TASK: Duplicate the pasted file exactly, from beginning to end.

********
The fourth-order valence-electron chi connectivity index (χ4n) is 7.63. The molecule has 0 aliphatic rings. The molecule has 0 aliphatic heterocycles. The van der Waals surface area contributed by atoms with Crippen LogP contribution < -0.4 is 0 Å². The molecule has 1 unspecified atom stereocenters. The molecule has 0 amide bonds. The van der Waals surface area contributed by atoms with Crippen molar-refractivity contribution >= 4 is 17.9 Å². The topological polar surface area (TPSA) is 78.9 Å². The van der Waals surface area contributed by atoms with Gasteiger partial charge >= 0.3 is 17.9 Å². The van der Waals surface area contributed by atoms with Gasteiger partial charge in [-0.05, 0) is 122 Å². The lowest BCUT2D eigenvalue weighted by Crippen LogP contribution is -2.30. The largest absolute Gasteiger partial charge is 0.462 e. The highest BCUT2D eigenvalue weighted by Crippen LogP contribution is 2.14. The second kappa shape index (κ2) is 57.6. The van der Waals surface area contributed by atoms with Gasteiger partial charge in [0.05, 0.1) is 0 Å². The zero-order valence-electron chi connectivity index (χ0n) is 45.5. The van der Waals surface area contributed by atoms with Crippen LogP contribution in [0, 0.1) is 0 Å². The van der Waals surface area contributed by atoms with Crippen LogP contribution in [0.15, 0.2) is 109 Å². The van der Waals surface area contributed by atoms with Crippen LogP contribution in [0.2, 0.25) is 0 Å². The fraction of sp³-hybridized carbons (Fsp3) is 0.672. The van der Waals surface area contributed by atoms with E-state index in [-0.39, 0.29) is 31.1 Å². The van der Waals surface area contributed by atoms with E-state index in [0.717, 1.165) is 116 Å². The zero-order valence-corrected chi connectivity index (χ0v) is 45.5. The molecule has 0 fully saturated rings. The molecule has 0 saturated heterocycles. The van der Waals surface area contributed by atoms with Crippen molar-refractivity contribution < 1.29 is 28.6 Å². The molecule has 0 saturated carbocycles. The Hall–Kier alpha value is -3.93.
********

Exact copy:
The fourth-order valence-electron chi connectivity index (χ4n) is 7.63. The molecule has 0 aliphatic rings. The molecule has 0 aliphatic heterocycles. The van der Waals surface area contributed by atoms with Crippen LogP contribution < -0.4 is 0 Å². The molecule has 1 unspecified atom stereocenters. The molecule has 0 amide bonds. The van der Waals surface area contributed by atoms with Crippen molar-refractivity contribution >= 4 is 17.9 Å². The topological polar surface area (TPSA) is 78.9 Å². The van der Waals surface area contributed by atoms with Gasteiger partial charge >= 0.3 is 17.9 Å². The van der Waals surface area contributed by atoms with Gasteiger partial charge in [-0.05, 0) is 122 Å². The lowest BCUT2D eigenvalue weighted by Crippen LogP contribution is -2.30. The largest absolute Gasteiger partial charge is 0.462 e. The highest BCUT2D eigenvalue weighted by Crippen LogP contribution is 2.14. The second kappa shape index (κ2) is 57.6. The van der Waals surface area contributed by atoms with Gasteiger partial charge in [0.05, 0.1) is 0 Å². The zero-order valence-electron chi connectivity index (χ0n) is 45.5. The van der Waals surface area contributed by atoms with Crippen LogP contribution in [0, 0.1) is 0 Å². The van der Waals surface area contributed by atoms with Crippen LogP contribution in [0.15, 0.2) is 109 Å². The van der Waals surface area contributed by atoms with Crippen LogP contribution in [0.2, 0.25) is 0 Å². The fraction of sp³-hybridized carbons (Fsp3) is 0.672. The van der Waals surface area contributed by atoms with E-state index in [-0.39, 0.29) is 31.1 Å². The van der Waals surface area contributed by atoms with E-state index in [0.717, 1.165) is 116 Å². The zero-order valence-corrected chi connectivity index (χ0v) is 45.5. The molecule has 0 fully saturated rings. The molecule has 0 saturated heterocycles. The van der Waals surface area contributed by atoms with Crippen molar-refractivity contribution < 1.29 is 28.6 Å². The molecule has 0 saturated carbocycles. The Hall–Kier alpha value is -3.93.